The text of the Fourth Amendment to the United States Constitution is as follows:
The right of the people to be secure in their persons, houses, papers, and effects, against unreasonable searches and seizures, shall not be violated, and no Warrants shall issue, but upon probable cause, supported by Oath or affirmation, and particularly describing the place to be searched, and the persons or things to be seized.
A recent case in Colorado involved a search warrant that was unconstitutionally broad. It contained the following description: “Any other items on scene deemed to be pertinent to the investigation.” This is too broad to comport with the requirement in the 4th Amendment that the warrant must particularly describe the place to be searched, and the persons or things to be seized.
The warrant was executed and several items were seized by police. Before trial the defendant filed a motion to suppress from evidence the items that were seized by the police pursuant to the defective warrant.
This should be a no brainer, right? The warrant is too broad, the seized items should be suppressed. Except the defendant’s lawyer confused two legal concepts. Clearly, because the prosecution’s overall burden of proof is high, proof beyond a reasonable doubt, the prosecution bears that burden throughout the trial, including on issues raised by the defendant. So if the defendant claims an affirmative defense such as self defense, the prosecution must ultimately prove that the defendant did not act in self defense. If the defendant claims a warrant was unconstitutional the prosecution has the ultimate burden to prove the warrant was constitutional.
But burden of proof is only one-half of the concept of proof. There is also the order of proof. Courts often say the burden of proof never shifts. It lies upon the party who has it and never leaves. But the order of proof, or the burden of going forward with proof, can shift between the parties depending upon the circumstances.
In this case, the defendant’s motion to suppress made only the bare allegation that “[t]he warrant was executed illegally and the scope of the search exceeded the matters set forth in the warrant.” The trial court granted the motion to suppress and the Supreme Court reversed. The prosecution argued that the defendant failed to come forward with evidence to make a prima facie case that the warrant was unconstitutional. Only then, the prosecution argued, would it need to come forward with evidence to refute the defendant’s evidence. That makes sense. That’s how it works with defendants’ affirmative defenses, such as self defense. The prosecutor has the ultimate burden on all issues in a criminal trial.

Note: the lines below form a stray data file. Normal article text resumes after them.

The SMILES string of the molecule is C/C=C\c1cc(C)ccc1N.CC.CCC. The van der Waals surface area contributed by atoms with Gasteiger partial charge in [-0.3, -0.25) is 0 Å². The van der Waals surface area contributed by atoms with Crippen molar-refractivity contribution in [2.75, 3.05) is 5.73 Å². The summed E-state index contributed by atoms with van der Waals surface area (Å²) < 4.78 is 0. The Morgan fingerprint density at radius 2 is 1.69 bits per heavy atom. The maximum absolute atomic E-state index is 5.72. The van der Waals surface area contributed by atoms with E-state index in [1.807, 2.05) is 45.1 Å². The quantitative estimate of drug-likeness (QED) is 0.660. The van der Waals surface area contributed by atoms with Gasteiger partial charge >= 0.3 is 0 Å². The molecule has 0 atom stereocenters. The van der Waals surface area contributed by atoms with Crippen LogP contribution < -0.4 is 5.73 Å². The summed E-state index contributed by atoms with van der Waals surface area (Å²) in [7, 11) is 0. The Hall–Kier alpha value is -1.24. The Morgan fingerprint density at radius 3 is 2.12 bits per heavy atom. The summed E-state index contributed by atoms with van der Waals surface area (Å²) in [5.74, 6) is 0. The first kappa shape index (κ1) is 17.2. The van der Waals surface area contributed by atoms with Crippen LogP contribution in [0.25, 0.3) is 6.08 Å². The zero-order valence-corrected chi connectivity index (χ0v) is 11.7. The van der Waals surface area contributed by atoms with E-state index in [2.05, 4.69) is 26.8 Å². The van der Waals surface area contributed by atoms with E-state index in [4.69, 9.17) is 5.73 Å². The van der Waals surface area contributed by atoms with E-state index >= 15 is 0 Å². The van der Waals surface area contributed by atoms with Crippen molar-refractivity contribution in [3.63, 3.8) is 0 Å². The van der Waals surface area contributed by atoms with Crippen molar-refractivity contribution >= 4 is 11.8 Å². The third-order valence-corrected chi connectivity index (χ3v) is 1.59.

The trial judge thought that since all the evidence of what was seized was in the control of the prosecution, it should also have the burden of going forward with evidence to support the warrant and the search and seizure. The Supreme Court said no, and that also makes sense because in all other issues where the defendant claims some sort of relief, avoidance or justification, the defendant must first offer some credible evidence to support it’s claim.
The case is People v. Cunningham (Colo. December, 2013).
These concepts apply equally in a civil case where the burden of proof is merely a preponderance of the evidence. The burden of proof doesn’t shift, only the burden of going forward with evidence. The only difference it that since the prevailing party’s burden is no more than a preponderance, neither gets any benefit of the doubt. The jury is allowed to render its verdict for the party which they believe shifted the scales to its favor, however slightly.
This intellectual exercise is not just a trial procedural issue for lawyers. It is also a point of logic and argumentation. When some says something is so, it isn’t someone’s else duty to prove it’s not so. The proponent’s must first offer something to establish that it’s so before anyone else is called on to counter the argument. That was always what was wrong with the man-made global warming argument. First, the warming alarmists just said it was so. When called on to prove it they offered doctored evidence such as Michael Mann’s phony hockey stick graph. When others responded to that evidence by showing the graph was based on made-up statistics, Michael Mann sued them for slander. Predictably, he seems to be losing those cases.